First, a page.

I picked a heck of a game to get back into this with. Earlier in the afternoon, I plowed through the ten previous games I had skipped after deciding to take a break. As you recall, I lost my job back on the 6th, and wasn’t quite in the mood to write about baseball. I wanted to wait till I got to a moment that I felt like writing about. So I wrote a little about the games I skipped (as my new schedule page kind of forces me to have an entry for each game). The rain delay was fortunate, as it gave me just enough time to finish after the game had actually been going on for only 10 minutes.
Early on, Vicente Padilla gave up a run in the first, but it was on an uncorked wild pitch that allowed Chone Figgins to score. That was a dumb run – Padilla’s body language even implied he knew that run shouldn’t have scored. A pitcher can’t always control runs scoring, but one scoring on a wild pitch that far outside really was his fault. Still, it was just one run. Then we get to the bottom of the first, and I have to say, it was quite entertaining…
John Lackey was making his first start of the season, having been on the DL. The first pitch he threw was behind Ian Kinsler’s back. Which Ian didn’t flinch over. Usually pitches like that garner some sort of response, and I don’t mean a retribution kind of thing. A flinch, a dive, something. Nothing, he just stood there. Then the second one plunked Kinsler in the ribs, prompting an immediate ejection from home plate umpire Bob Davidson. I actually laughed at that – of course Lackey & Mike Scioscia came out and argued, but when has an ejection ever been reversed? The deed was done, and it did seem a bit fishy that he was that wild – Lackey’s a really good pitcher. Still, my first thoughts lept to – “OK, here comes their bullpen, which is strapped”, and of course you then think of what happens tomorrow if their starter gets torched, too. :) As a Rangers fan, you love Lackey being ejected. As an overall baseball fan, well, it might have been harsh, but Lackey pitching that way did seem fishy. Perhaps it’s the beanball war the two teams have had creeping in there. Either way, it kept Lackey off the mound in Arlington, which is always rough for Texas.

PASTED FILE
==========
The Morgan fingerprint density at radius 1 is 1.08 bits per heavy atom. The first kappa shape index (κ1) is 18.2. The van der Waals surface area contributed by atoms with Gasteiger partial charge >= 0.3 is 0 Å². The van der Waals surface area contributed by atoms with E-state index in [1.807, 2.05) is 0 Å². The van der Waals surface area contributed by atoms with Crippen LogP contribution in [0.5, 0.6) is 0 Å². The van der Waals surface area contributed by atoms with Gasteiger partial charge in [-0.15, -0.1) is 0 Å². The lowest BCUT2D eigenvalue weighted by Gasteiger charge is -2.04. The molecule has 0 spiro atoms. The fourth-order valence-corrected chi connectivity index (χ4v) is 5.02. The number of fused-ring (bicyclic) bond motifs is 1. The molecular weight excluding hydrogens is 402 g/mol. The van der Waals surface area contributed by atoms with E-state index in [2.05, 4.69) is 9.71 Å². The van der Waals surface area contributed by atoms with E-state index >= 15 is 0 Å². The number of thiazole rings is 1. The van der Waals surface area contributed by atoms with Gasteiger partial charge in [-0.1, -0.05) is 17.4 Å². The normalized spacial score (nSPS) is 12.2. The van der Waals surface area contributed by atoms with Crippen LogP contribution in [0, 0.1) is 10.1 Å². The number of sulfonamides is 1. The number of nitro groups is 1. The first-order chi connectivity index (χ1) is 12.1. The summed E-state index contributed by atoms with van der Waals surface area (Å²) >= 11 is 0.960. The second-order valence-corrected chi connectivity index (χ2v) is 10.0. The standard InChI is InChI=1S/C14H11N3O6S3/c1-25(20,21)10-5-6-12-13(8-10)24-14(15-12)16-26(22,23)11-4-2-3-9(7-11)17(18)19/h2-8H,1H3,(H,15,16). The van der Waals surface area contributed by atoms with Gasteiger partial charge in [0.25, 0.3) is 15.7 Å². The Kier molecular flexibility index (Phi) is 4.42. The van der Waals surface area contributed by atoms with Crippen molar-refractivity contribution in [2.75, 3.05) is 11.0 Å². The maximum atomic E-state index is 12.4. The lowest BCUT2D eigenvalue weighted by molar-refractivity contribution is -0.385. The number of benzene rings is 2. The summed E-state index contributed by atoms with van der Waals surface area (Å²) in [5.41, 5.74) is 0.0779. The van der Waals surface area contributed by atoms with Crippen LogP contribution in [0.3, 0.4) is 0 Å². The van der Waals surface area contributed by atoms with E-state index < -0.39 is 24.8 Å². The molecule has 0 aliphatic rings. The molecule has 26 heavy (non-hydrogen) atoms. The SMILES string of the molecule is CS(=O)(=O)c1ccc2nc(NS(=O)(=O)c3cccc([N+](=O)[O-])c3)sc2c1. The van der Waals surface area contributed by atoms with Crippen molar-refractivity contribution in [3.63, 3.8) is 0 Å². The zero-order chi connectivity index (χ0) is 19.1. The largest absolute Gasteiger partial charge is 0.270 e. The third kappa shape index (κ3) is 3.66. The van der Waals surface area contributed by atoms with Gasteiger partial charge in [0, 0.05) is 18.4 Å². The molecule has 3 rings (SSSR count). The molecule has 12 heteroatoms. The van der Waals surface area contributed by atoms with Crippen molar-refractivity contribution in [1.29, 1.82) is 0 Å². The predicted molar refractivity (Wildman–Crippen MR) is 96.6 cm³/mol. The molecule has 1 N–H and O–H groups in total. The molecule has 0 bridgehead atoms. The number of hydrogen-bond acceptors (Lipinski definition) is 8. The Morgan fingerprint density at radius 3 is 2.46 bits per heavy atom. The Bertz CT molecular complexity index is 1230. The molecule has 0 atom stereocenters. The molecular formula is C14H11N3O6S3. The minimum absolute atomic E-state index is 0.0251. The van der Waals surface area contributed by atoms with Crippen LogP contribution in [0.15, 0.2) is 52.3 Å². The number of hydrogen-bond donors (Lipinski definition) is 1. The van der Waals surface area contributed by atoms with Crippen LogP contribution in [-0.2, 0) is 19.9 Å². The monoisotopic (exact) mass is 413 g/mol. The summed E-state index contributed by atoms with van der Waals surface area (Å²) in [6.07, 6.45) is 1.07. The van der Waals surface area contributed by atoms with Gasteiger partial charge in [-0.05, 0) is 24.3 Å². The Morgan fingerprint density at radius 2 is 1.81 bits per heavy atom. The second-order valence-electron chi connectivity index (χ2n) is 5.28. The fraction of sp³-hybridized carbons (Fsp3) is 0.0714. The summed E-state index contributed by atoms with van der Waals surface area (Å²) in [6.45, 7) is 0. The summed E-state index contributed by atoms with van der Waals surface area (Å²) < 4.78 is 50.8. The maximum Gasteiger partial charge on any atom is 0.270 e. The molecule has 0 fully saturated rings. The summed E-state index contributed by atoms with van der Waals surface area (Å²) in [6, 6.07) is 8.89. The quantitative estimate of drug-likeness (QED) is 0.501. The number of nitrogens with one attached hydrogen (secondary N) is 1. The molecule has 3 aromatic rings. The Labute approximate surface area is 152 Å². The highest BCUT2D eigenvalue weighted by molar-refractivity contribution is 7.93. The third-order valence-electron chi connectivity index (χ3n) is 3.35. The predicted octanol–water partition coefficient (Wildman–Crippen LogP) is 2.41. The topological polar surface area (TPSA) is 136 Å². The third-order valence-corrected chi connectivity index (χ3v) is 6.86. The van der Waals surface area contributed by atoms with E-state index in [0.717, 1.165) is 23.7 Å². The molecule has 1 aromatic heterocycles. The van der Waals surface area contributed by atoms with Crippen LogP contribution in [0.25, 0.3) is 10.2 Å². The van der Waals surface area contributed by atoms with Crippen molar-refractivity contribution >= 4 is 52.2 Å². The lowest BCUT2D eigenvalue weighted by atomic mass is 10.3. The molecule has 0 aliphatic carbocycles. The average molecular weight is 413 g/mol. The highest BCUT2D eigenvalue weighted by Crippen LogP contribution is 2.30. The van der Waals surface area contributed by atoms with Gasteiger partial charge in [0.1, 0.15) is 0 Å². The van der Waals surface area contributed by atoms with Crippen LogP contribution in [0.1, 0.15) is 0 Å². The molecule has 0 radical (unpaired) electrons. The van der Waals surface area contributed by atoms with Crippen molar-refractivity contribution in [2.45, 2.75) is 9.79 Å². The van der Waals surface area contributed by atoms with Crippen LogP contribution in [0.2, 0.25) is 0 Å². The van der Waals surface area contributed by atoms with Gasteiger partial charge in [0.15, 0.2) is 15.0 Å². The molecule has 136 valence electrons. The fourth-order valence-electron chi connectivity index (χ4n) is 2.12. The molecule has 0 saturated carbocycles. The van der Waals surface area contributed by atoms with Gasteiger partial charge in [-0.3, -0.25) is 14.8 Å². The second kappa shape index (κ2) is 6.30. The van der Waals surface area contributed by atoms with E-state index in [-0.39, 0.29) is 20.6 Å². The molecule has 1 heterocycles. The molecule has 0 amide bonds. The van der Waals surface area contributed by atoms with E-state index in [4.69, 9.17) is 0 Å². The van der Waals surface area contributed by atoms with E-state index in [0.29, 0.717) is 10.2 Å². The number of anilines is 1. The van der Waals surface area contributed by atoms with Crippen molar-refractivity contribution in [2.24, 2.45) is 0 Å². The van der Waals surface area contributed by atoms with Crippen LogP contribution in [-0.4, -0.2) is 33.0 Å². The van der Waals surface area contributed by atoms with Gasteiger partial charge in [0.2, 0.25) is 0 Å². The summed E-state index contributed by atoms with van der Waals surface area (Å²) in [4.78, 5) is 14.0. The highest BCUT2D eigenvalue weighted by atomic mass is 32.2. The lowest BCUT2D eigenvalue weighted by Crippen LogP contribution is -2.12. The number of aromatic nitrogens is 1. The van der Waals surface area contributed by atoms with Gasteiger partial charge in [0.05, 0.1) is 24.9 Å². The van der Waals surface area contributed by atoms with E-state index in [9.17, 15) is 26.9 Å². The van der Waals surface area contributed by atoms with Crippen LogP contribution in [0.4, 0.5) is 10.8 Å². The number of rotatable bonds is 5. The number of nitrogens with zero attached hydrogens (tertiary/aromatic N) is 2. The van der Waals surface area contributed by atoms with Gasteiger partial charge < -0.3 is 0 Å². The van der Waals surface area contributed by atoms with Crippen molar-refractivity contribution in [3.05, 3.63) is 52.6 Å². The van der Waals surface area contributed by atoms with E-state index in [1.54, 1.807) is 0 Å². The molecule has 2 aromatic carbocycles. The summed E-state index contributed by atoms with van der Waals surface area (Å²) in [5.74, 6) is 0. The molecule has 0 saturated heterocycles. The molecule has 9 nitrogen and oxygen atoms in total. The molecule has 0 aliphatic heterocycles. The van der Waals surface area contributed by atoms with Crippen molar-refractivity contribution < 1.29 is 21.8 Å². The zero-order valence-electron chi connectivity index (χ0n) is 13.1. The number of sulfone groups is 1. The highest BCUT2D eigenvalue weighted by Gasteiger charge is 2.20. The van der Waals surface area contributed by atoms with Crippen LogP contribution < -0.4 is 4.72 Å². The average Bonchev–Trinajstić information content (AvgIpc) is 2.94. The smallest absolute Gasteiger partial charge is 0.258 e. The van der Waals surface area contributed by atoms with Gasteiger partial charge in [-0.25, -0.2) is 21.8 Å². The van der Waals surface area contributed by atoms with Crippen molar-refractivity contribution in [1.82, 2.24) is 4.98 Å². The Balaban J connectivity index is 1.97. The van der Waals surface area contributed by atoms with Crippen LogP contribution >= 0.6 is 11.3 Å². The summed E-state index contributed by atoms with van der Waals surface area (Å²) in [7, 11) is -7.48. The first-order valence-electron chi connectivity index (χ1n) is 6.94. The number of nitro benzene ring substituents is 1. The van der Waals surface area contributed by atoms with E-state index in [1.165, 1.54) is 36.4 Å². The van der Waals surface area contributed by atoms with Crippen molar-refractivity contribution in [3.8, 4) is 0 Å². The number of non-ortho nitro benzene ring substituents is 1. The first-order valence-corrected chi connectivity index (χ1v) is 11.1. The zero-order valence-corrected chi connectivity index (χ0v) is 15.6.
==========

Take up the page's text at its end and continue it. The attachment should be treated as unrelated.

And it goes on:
Kinsler ended up scoring after a sac fly by Josh Hamilton in the bottom of the first. The following inning, the Rangers scored two on a single by Jarrod Saltamacchia. The Angels scored two in the top of the fourth on two separate singles. The Rangers countered in the bottom of the fourth with two of their own. One on a single, and the other on another sac fly by Josh Hamilton. What’s the point of running all the scoring together like that?
Well, of all the RBI’s in the game, they were all singles, except for the sac flys. In fact, for both teams combined, everything was a single, except for a double by Nelson Cruz. 17 of the 18 combined hits were singles. A definite no power game, that’s for sure.
Vicente Padilla had a real Weeble outing. Why? He wobbled, but he didn’t fall down. He really looked like he wouldn’t get out of the fourth, then put it together, and threw four more shutout innings. In all, Pidente tossed eight innings, giving up three runs on ten hits (with three walks). There probably would have been fewer walks, but there was a definite pea sized strike zone this game. Wasn’t just Pidente, either, all the pitchers were being squeezed. CJ Wilson came in and got the save, because Frank Francisco was placed on the DL.
But the bottom line was that the Angels bullpen threw nine innings. That will probably hurt them somewhere soon, if they don’t bring up some fresh arms to counter.
We’ve now won six games in a row, and are three and a half games up in first with a 22-14 record.
WHERE ARE ALL THOSE WHINERS ABOUT HOW WASHINGTON NEEDED TO BE RUN OUT OF TOWN NOW?
Yeah, that’s mostly Randy Galloway I’m talking about. I mean what can you expect from someone who has the following quote on his Myspace page? “I love the fact that i can run anyone’s name in the ground and there’s nothing they can do about it.” Yeesh – tells me he’s more interested in writing about himself, than the sports or people.